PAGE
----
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September 8, 2017

While Washington is at loggerheads over reforming health care, there’s one nefarious provision in the Affordable Care Act (ACA) that’s about to kick in high gear – the Independent Patient Advisory Board (IPAB). And it’s time for Congress to take action and stop it.

Lawmakers on both sides of the political aisle have grown increasingly concerned over the IPAB, an unelected, unaccountable board empowered to make decisions about healthcare not on the basis of a patient’s needs, but on bureaucratic spending limits and one-size-fits all political decrees. Their concern is not only well-founded, but they also are probably not nearly as concerned as they should be. As we previously pointed out, lawmakers underestimate the Board’s power, erroneously assuming that the single cost-cutting tool at the Board’s disposal is reducing Medicare payments to health care providers. But the Affordable Care Act requires the Board to consider the effect of the private sector on health care costs and empowers the Board to govern both government and private health care so long as the Board says those decisions are “related to the Medicare program.”

But reducing Medicare payments is far from the only cost-cutting item on IPAB’s menu.

ACA architects claim that the law prevents the Board from rationing health care—the granddaddy of all cost-cutting measures. But what constitutes rationing? Since that term is undefined in the law, interpretation and discretion are left to the Board. What’s more, IPAB is immune from judicial review, so patients and doctors can’t turn to the courts for protection if the Board prevents them from receiving or delivering care.”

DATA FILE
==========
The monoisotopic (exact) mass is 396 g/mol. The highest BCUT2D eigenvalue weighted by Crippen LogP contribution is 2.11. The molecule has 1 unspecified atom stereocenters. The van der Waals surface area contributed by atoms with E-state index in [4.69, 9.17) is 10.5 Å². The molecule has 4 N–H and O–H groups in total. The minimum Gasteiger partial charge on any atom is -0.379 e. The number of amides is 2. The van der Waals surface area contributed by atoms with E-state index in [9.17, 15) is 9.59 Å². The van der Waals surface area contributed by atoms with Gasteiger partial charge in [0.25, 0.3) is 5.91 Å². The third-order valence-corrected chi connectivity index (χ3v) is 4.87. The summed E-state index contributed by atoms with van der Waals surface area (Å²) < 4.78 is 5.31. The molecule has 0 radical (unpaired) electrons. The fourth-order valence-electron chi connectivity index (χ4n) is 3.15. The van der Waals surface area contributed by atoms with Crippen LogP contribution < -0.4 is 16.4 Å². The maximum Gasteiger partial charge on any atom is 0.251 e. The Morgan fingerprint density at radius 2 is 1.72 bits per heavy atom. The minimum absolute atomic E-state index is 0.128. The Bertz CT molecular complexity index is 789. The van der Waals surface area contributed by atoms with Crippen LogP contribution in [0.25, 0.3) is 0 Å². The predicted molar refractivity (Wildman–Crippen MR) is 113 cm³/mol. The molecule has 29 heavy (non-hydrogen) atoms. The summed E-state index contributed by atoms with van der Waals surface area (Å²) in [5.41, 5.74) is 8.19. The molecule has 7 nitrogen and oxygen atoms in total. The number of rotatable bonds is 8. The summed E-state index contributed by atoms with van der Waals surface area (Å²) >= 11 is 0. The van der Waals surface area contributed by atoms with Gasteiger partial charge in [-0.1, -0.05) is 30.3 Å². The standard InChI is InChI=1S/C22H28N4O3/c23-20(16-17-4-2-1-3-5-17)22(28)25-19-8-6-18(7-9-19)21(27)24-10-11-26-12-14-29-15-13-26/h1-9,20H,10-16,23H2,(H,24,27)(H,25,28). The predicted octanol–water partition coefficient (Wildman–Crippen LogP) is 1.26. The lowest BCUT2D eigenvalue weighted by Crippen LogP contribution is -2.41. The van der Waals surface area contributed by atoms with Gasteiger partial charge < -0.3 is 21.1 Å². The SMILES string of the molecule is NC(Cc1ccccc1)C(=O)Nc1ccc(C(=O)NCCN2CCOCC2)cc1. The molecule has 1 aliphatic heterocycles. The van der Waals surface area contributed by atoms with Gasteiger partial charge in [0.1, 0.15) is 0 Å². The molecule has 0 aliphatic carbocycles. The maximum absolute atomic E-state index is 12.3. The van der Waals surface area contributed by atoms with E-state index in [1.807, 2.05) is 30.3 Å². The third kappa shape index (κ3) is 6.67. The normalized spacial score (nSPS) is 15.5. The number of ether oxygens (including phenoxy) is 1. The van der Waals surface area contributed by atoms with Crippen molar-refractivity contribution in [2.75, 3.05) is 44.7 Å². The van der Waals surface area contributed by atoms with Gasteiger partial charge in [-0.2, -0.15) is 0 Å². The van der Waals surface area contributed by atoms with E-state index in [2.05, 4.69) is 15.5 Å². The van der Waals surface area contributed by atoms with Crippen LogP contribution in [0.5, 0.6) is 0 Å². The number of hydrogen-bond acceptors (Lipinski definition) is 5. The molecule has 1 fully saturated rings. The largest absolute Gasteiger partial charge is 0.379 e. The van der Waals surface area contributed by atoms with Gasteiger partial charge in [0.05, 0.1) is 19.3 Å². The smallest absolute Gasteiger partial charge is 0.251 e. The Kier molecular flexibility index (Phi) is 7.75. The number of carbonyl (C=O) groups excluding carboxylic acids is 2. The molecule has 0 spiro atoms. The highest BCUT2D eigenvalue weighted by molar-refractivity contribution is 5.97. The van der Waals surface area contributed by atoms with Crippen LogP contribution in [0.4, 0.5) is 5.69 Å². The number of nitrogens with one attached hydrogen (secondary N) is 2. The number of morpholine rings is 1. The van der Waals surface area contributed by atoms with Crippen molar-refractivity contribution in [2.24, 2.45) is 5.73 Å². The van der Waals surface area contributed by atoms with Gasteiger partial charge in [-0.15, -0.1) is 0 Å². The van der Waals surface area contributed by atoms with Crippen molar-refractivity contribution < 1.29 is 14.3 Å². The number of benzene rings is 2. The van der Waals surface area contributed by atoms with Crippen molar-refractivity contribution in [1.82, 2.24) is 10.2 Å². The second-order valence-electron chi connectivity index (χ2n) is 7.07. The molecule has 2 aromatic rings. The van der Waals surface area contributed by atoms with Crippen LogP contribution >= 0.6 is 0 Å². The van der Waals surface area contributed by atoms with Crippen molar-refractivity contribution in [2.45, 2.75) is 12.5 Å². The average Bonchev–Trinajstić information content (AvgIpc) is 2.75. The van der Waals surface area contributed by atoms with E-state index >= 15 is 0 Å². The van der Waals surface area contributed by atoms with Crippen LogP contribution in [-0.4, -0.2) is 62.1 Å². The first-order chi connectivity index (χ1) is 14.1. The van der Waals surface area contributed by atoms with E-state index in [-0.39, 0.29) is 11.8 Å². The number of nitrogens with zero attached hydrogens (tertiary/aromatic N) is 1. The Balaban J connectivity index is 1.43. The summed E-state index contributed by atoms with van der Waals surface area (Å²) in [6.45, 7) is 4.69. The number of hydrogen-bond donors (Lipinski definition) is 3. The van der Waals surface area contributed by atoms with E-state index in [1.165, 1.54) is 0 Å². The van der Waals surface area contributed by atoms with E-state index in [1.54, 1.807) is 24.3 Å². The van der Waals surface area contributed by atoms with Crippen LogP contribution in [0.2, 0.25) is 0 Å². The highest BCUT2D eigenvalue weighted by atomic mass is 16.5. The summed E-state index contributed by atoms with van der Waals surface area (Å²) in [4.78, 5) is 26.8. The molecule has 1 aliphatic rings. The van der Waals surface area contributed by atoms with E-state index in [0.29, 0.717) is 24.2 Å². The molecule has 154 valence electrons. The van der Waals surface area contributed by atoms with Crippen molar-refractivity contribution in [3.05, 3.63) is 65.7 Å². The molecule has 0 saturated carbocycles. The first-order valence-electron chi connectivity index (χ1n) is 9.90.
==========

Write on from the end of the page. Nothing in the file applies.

The IPAB is established when the five-year average per-capita growth rate for Medicare spending exceeds its annual target. Last year’s annual Medicare Trustees report had predicted that the IPAB would be triggered this year. It came as a surprise to many that this year’s report, which was released last week, did not trigger the IPAB.

But the fact that IPAB was not triggered should not bring a sigh of relief. That is because the clock is ticking on one of the last remaining options for eliminating this board. Lawmakers have until August 15 to pass joint resolutions in both chambers and obtain the president’s signature.

There are legislative vehicles in both chambers of Congress to do just that. Sen. John Cornyn and Rep. Phil Roe are both sponsoring legislation in their respective chambers, with the House legislation enjoying co-sponsors from both sides of the political aisle. If passed and signed by the president, IPAB dissolution would provide a much-needed IPAB escape hatch.
The Board may be the single-biggest threat to health freedom in the U.S. seems to elude many of the same people who have the authority – and obligation – to stop it.

Many Congressional lawmakers seem desperate to “do something” about the ACA. Dissolving the Board, whose unchecked and irrevocable power should be a top priority for lawmakers on both sides of the aisle, would be a great place to start.

Naomi Lopez Bauman is the director of healthcare policy, and Christina Sandefur is the executive vice president of the Goldwater Institute. Ms. Sandefur is also lead counsel in Coons v. Lew, the only federal legal challenge of the IPAB.



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